In contrast, parents possessing a dismissive philosophy tend to see negative emotions as potentially harmful and work to speed their expression along or to go away. These parents ignore the emotion, or try and distract the child from the experience. Disapproving parents may belittle the child’s expression or reprimand the child for an emotional expression. These parents often perceive a child’s emotional outburst as a means of manipulating the parent.
Before you dismiss the coaching approach as too solicitous or potentially reinforcing bad behavior as it appears to cater to the child’s emotional explosions, you may want to consider the results of several longitudinal studies suggesting that emotion-coaching parents are more likely to have children who can better self-regulate and cope in changing environments. These parents are not hovering over their children, cooing at every expressed emotion. They monitor and respond when there is a teachable moment. Emotion-coaching does not imply a lack of discipline. Rather, discipline tends to be more effective when parents and children are emotionally close and communicate effectively, or consequences linked to coaching. Remember also that if you are really angry, distracted or exhausted you probably cannot coach effectively, so consider postponing that conversation you should have with your child.
For our purposes, what does an awareness of your and your child’s emotions say about Guiding Curiosity? There are several points of overlap.
A central principle of the Guiding Curiosity approach is that you are aware of your child’s interests. In fact, interest is defined by psychologists and neuroscientists as an emotion, an emotion that focuses attention and motivates one to action. As an emotion-coach or curiosity-coach, your job is to be aware of the interest/emotion and seize the opportunity to engage it, support it, and expand it. Following the example of emotion-coaching parents, upon recognizing an interest, you will find out what it consists of or what your child is finding stimulating through your own observations, questions, and discussion. You will help your child to find the language that labels the interest (do not label it for her prematurely as you may not get it right away) and offer guidance by making suggestions for additional activities to expound on the interest, or nudging the child by asking your own questions modeling your own curiosity by observing, comparing, or experimenting. Remember that you are helping to solve the problems related to the interest. Don’t impose your own solutions.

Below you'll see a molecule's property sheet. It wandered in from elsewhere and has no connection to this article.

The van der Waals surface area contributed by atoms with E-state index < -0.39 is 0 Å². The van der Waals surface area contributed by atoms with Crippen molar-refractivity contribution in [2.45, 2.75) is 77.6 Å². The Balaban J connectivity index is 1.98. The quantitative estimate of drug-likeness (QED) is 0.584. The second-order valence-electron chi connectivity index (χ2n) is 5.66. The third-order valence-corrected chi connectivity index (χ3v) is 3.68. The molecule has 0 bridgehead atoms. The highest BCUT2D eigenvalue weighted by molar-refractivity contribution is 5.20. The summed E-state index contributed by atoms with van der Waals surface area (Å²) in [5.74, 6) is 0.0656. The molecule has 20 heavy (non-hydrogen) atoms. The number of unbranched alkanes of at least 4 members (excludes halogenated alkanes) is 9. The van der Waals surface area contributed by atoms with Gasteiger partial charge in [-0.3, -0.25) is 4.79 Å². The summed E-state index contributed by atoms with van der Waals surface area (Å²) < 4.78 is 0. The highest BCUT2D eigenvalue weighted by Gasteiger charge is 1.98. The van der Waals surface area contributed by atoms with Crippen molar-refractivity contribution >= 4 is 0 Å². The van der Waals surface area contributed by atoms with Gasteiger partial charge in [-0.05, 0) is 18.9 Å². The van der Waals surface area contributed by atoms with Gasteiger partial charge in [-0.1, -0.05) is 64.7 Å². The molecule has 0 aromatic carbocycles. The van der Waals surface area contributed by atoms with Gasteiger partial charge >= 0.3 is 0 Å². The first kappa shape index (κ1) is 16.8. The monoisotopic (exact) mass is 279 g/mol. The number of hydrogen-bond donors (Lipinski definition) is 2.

From a considerable trove of evidence, it appears that emotion-coaching parenting strategies show long-term positive results. The lessons children learned early tended to prove valuable across time and a variety of situations. I am confident that coaching-curiosity will have similar long-term and broad benefits.
For more information on Gottman’s approach to meta-emotions, including surveys and richer descriptions of the various philosophies, you might want to read his book The Heart of Parenting: Raising an Emotionally Intelligent Child, John Gottman (1997) edited by Simon and Shuster.
Stay tuned for more information on emotional development among young children….
Gottman, J. M., Katz, L. F., & Hooven, C. (1996). Parental meta-emotion philosophy and the emotional life of families: Theoretical models and preliminary data. Journal of Family Psychology, 10(3), 243-268. doi:10.1037/0893-318.104.22.168